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KSL Investigates: Charges filed after thousands in prepaid funeral funds disappear

By Brittany Glas, KSL TV | Updated - Jan. 31, 2020 at 10:59 a.m. | Posted - Jan. 31, 2020 at 8:04 a.m.



LOGAN — More than a year after complaints were reported against Nyman Funeral Home, the owners of the business are facing criminal charges.

Charges filed by the Utah Attorney General’s Office state 45-year-old Lonnie Nyman and his father, 72-year-old Kent Nyman, mishandled funds they collected for clients’ pre-needs funeral plans by failing to put them into trust accounts, as indicated would be the case in their contracts and according to state law.

Both men were charged with a pattern of unlawful activity, unlawful dealing with property by fiduciary, and communications fraud. Lonnie Nyman faces two additional charges, including theft by deception and financial exploitation of a vulnerable adult. All of the charges are second-degree felonies.

The filings allege the men deposited the funds into the funeral home’s operating account, which the men used for their personal expenses.

Hundreds of thousands missing

Between August 2014 and December 2018, Nyman Funeral Homes, LLC sold pre-need funeral contracts to 111 clients and deposited payments for those plans in the amount of $772,320.08. The KSL Investigators obtained financial statements showing the Nymans were spending money from that operating account on everything from sporting goods to shoes, fast food and even miniature golf. At last report, Utah AG records reveal the account had less than $1,000 remaining.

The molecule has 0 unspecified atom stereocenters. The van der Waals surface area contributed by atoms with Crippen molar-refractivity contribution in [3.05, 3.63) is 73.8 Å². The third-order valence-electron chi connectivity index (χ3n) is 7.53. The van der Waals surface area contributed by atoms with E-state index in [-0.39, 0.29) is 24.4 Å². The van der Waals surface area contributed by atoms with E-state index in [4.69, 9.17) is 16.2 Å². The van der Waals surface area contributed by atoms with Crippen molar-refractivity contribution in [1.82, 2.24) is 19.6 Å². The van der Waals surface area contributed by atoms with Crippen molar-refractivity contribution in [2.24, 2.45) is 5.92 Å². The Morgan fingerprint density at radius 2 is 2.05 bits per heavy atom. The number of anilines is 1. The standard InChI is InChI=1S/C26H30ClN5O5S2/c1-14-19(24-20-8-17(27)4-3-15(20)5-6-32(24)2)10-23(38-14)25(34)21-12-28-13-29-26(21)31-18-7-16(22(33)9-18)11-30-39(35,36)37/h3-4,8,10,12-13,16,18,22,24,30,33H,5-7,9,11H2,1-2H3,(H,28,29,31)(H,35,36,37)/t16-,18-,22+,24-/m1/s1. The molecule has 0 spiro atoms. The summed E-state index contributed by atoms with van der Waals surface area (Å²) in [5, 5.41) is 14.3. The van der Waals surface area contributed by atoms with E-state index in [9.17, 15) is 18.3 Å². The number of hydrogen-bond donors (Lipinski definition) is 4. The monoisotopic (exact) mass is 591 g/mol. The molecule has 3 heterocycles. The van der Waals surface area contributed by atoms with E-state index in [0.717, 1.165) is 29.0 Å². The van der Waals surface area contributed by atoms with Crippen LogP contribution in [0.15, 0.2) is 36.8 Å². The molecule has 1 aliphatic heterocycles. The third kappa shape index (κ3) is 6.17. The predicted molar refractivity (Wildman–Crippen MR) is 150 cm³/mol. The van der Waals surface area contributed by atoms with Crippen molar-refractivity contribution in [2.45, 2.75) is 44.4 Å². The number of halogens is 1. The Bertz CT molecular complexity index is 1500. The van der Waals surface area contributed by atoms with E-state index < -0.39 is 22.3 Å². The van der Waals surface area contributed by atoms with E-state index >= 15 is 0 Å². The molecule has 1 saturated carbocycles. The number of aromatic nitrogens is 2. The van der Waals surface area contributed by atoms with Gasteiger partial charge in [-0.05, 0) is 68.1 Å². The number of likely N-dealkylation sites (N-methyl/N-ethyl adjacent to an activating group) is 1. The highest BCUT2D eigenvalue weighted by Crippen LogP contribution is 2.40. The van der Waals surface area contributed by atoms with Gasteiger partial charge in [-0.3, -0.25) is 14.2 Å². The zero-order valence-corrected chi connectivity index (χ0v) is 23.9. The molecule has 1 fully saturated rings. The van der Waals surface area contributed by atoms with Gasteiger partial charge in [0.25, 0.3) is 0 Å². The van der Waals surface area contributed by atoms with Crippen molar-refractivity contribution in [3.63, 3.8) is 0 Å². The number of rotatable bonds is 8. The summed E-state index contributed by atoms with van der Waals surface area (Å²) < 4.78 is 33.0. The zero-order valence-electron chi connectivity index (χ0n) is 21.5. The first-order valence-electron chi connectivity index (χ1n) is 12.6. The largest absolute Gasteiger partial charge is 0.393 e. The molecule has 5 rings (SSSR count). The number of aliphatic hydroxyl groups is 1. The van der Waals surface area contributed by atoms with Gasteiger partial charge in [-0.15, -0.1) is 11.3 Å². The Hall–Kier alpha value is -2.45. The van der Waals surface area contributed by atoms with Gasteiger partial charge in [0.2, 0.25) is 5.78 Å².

“My job at the time was to find the money,” Logan Police Detective Andrew Soelberg said. “I’ve spent a year trying to find the money – to confirm where it was.”

However, the lead detective on the case says his efforts have been unsuccessful.

“It was like the money in the operating account was spent with reckless abandon,” said Gary Knighton, the son-in-law of one victim, Margaret Phillips. “There’s so many things that are not business related.”

Margaret Phillips. Photo: KSL TV

Phillips, 91, knew and trusted Kent Nyman so she didn’t think twice when he encouraged her to set up and sign a prepaid funeral contract with his funeral home.

On May 27, 2016, she signed a contract and wrote a check for $8,485 directly to Nyman Funeral Home. It was deposited the same day, according to bank records obtained in a lawsuit filed against the business.

It wasn’t until Kent’s son, Lonnie – the co-owner and funeral director at the business – made the news in October 2018 after his arrest and subsequent prison sentence for arranging to have sex with a minor, that Phillips told her family about the contract she’d signed.

“(She) wanted to make sure that it was OK,” Knighton said.

In November 2018, Knighton discovered Phillips had set up a trust account — not an insurance policy as she thought.

Knighton is currently acting as Phillips’ power of attorney.

Licensing and regulations

Kurt Soffe, a long-time funeral director, sits on the Utah Funeral Service Board, which oversees funeral regulations across the state. He owns two funeral homes — one branch in Murray and the other in South Jordan. His family business, Jenkins-Soffe Mortuary, has been in operation since 1915.